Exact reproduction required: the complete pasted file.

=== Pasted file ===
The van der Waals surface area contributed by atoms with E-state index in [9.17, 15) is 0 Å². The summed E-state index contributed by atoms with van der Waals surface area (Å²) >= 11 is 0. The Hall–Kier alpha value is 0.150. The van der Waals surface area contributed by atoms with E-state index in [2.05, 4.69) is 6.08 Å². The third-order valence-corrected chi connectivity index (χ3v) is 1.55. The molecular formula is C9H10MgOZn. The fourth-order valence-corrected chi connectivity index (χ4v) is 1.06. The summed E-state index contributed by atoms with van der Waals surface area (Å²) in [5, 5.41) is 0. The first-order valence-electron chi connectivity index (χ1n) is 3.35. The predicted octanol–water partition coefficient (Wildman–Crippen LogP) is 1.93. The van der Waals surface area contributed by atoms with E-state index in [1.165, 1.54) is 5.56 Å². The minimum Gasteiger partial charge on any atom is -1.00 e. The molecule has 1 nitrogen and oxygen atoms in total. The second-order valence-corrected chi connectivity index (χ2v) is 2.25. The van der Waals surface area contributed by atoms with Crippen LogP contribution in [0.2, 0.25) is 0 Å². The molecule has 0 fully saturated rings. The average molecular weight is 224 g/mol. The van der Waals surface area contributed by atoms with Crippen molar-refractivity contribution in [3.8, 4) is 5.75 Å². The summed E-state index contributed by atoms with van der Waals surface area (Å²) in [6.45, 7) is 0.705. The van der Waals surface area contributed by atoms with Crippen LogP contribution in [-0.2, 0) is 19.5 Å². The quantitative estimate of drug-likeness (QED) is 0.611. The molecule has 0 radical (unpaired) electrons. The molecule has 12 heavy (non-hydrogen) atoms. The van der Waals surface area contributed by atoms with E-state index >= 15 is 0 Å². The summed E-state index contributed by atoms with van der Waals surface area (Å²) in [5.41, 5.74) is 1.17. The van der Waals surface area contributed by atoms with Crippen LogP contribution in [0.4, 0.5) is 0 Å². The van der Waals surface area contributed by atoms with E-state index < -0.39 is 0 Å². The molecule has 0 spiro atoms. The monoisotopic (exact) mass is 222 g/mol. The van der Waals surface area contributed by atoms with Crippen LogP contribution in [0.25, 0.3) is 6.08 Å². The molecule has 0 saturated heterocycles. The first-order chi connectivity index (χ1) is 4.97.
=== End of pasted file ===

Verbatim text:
The van der Waals surface area contributed by atoms with E-state index in [9.17, 15) is 0 Å². The summed E-state index contributed by atoms with van der Waals surface area (Å²) >= 11 is 0. The Hall–Kier alpha value is 0.150. The van der Waals surface area contributed by atoms with E-state index in [2.05, 4.69) is 6.08 Å². The third-order valence-corrected chi connectivity index (χ3v) is 1.55. The molecular formula is C9H10MgOZn. The fourth-order valence-corrected chi connectivity index (χ4v) is 1.06. The summed E-state index contributed by atoms with van der Waals surface area (Å²) in [5, 5.41) is 0. The first-order valence-electron chi connectivity index (χ1n) is 3.35. The predicted octanol–water partition coefficient (Wildman–Crippen LogP) is 1.93. The van der Waals surface area contributed by atoms with E-state index in [1.165, 1.54) is 5.56 Å². The minimum Gasteiger partial charge on any atom is -1.00 e. The molecule has 1 nitrogen and oxygen atoms in total. The second-order valence-corrected chi connectivity index (χ2v) is 2.25. The van der Waals surface area contributed by atoms with Crippen LogP contribution in [0.2, 0.25) is 0 Å². The molecule has 0 fully saturated rings. The average molecular weight is 224 g/mol. The van der Waals surface area contributed by atoms with Crippen molar-refractivity contribution in [3.8, 4) is 5.75 Å². The summed E-state index contributed by atoms with van der Waals surface area (Å²) in [6.45, 7) is 0.705. The van der Waals surface area contributed by atoms with Crippen LogP contribution in [-0.2, 0) is 19.5 Å². The quantitative estimate of drug-likeness (QED) is 0.611. The molecule has 0 radical (unpaired) electrons. The molecule has 12 heavy (non-hydrogen) atoms. The van der Waals surface area contributed by atoms with E-state index >= 15 is 0 Å². The summed E-state index contributed by atoms with van der Waals surface area (Å²) in [5.41, 5.74) is 1.17. The van der Waals surface area contributed by atoms with Crippen LogP contribution in [0.4, 0.5) is 0 Å². The van der Waals surface area contributed by atoms with E-state index < -0.39 is 0 Å². The molecule has 0 spiro atoms. The monoisotopic (exact) mass is 222 g/mol. The van der Waals surface area contributed by atoms with Crippen LogP contribution in [0.25, 0.3) is 6.08 Å². The molecule has 0 saturated heterocycles. The first-order chi connectivity index (χ1) is 4.97.